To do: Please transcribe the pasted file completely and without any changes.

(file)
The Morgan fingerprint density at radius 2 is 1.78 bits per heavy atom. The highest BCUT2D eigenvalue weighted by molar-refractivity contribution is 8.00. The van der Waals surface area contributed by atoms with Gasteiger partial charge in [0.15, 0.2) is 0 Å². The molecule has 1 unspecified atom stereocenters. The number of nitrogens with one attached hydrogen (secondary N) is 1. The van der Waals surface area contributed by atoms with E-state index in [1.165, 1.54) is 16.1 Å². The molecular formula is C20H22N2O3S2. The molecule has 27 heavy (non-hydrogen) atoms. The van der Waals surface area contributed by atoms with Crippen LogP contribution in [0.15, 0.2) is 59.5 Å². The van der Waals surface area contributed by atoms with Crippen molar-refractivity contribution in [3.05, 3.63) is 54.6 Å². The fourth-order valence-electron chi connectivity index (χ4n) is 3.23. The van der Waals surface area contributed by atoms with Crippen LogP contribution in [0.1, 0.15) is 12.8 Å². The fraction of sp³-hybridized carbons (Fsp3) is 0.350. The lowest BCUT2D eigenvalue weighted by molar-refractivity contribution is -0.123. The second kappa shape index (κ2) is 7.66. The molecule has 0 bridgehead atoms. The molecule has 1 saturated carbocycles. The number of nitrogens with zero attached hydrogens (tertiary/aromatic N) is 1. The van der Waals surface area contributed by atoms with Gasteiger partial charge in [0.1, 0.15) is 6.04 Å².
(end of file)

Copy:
The Morgan fingerprint density at radius 2 is 1.78 bits per heavy atom. The highest BCUT2D eigenvalue weighted by molar-refractivity contribution is 8.00. The van der Waals surface area contributed by atoms with Gasteiger partial charge in [0.15, 0.2) is 0 Å². The molecule has 1 unspecified atom stereocenters. The number of nitrogens with one attached hydrogen (secondary N) is 1. The van der Waals surface area contributed by atoms with E-state index in [1.165, 1.54) is 16.1 Å². The molecular formula is C20H22N2O3S2. The molecule has 27 heavy (non-hydrogen) atoms. The van der Waals surface area contributed by atoms with Crippen LogP contribution in [0.15, 0.2) is 59.5 Å². The van der Waals surface area contributed by atoms with Crippen molar-refractivity contribution in [3.05, 3.63) is 54.6 Å². The fourth-order valence-electron chi connectivity index (χ4n) is 3.23. The van der Waals surface area contributed by atoms with Crippen LogP contribution in [0.1, 0.15) is 12.8 Å². The fraction of sp³-hybridized carbons (Fsp3) is 0.350. The lowest BCUT2D eigenvalue weighted by molar-refractivity contribution is -0.123. The second kappa shape index (κ2) is 7.66. The molecule has 0 bridgehead atoms. The molecule has 1 saturated carbocycles. The number of nitrogens with zero attached hydrogens (tertiary/aromatic N) is 1. The van der Waals surface area contributed by atoms with Gasteiger partial charge in [0.1, 0.15) is 6.04 Å².